As huge fans of Infinite Interactive’s original Puzzle Quest, here at Console Arcade we’ve been watching the upcoming sequel with interest. Puzzle Quest Galactrix wasn’t received as well as it should have been, while the recent spin off Puzzle Chronicles was nowhere near the standard set by its bigger brother. Now that the true sequel has arrived, the question is whether it’s a return to form, or if the original was lightening in a bottle?
There are elements of Puzzle Chronicles that have been folded into Puzzle Quest 2, but thankfully they’re some of the better aspects and have received some fine tuning along the way. Gone is Chronicles’ woefully amateur art style, in fact gone is the Anime leanings of the original Puzzle Quest, replaced with a grittier appearance that’s reminiscent of Steve Jackson and Ian Livingstone’s Fighting Fantasy gamebooks. It’s a nice evolution of the series and certainly different enough to make the characters and environments instantly stand out.
Another hangover from Puzzle Chronicles is the change to the map. There’s no longer a sprawling world layout, peppered with various locations. Now it’s replaced with a much more zoomed in view of your character that explores inside locations like villages and caves in a more intimate fashion. Bringing back memories of the 90’s videogame adaptation of the HeroQuest board game, unlike Puzzle Chronicles’ attempt at this style, it works because it manages to provide the illusion of a more cohesive world. Areas can also be moved between using warp points and, with the abhorrent loading times that plagued Puzzle Chronicles now sorted out, it certainly feels like a more joined up experience rather than a series of sectioned off levels.
What’s disappointing is how, despite the refinements, this approach still manages to end up as a missed opportunity. The environments are visually detailed and seem to have had a lot of thought poured into their design, so it’s a major oversight that there isn’t that much to do. Only certain areas or objects like chests can be searched and it would have been much more rewarding to provide the player with greater freedom to explore each location. In that respect it feels like a step backward from Puzzle Quest, where almost every location along the way had at least one thing to do.
The puzzle element of the game remains the same, so at its most basic it requires three or more coloured gems to be matched in order to charge attacks. The player can still match skulls to deal out damage directly, but these are now supplemented by your selected weapons. Instead of just adding stat modifiers, these are charged by matching the fist-shaped Action Gems and used in the same way as magic spells and abilities to deal out heavy attacks, or even increase your defensive capabilities.
Puzzle Quest 2 uses a number of mini games to try and keep things varied, centring on activities like searching for treasure, picking locks, bashing down doors, or disarming traps. Each one limits the player to completing certain gem combinations within a set number of moves and, much like the spell research and monster training mini-games of the first, successfully break up the combat puzzles (even if they do boil down to the same basic gameplay elements).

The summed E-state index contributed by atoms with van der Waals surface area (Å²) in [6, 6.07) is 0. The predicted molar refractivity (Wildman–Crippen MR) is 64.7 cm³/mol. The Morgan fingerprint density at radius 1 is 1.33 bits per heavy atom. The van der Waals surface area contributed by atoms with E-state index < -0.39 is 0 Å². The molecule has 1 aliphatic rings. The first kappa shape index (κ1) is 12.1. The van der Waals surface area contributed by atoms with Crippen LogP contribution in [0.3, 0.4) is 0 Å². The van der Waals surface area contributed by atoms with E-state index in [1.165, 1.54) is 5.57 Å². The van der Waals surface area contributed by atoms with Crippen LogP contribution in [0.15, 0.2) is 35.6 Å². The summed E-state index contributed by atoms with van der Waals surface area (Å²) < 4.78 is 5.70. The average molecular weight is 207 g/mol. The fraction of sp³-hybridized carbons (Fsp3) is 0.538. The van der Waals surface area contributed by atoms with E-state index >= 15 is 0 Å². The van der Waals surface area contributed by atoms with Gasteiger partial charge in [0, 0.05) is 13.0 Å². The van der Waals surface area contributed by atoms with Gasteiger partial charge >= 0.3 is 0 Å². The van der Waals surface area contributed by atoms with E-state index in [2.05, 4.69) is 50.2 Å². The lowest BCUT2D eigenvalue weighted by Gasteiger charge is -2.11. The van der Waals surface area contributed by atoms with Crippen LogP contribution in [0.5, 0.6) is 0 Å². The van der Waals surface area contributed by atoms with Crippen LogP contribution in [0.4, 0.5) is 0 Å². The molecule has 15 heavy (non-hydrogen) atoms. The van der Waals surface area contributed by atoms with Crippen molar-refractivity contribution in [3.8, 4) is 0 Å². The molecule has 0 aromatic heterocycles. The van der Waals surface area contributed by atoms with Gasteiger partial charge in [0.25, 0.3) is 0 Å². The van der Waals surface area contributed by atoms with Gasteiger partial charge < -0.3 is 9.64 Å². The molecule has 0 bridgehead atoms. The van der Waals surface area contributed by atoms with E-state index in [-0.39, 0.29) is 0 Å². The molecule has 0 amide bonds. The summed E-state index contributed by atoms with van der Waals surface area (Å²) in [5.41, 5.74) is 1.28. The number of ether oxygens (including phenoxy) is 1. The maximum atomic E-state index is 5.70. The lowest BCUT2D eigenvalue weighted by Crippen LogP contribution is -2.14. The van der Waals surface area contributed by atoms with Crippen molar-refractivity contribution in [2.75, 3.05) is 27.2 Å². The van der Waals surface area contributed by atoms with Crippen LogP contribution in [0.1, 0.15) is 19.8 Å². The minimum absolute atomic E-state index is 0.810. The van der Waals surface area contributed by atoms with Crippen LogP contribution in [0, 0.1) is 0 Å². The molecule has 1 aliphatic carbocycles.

Those who struggled with the annoyances of the first title will find little has changed to try and entice them back. It’s still entirely possible to run into problems with enemies repeatedly clobbering you in the earlier stages, a particular issue if you pick certain classes of character with under-developed defensive skills.
Since the AI makes full use of the new mechanics for attacking and blocking, starting off with the Assassin or Mage classes can be an exercise in frustration and even a lowly pack of rats can be enough to cause numerous, infuriating defeats. This isn’t helped by the fact that enemies do not regenerate on the map, so it’s no longer possible to go away and level up before returning again to tackle a particularly troublesome adversary.
The answer to whether Puzzle Quest 2 is an improvement over the original doesn’t have a straightforward answer. While it’s undeniable that it offers some improvements, there are areas where it feels as if, in the wake of Puzzle Quest Galactrix, they were afraid to make too many changes in order to appease fans.
Arguably the sequel’s biggest hurdle was to overcome the success of its forerunner. Considering the generous length of the first game, Puzzle Quest 2 certainly won’t offer a fresh experience for those who’ve played the first to death. There’s no question that people who loved the original will like this, it’s just that despite trying its hardest, it doesn’t offer enough to feel like anything more than another expansion pack (albeit with a grander looking exterior).
While it shouldn’t be dismissed as a poor game by any stretch (since at its heart beats the basics of the original Puzzle Quest) those hoping that Puzzle Quest 2 would recapture the full joy of the original, will probably end up being a little disappointed. Conversely those who were left hungry for more will be in their gem matching element.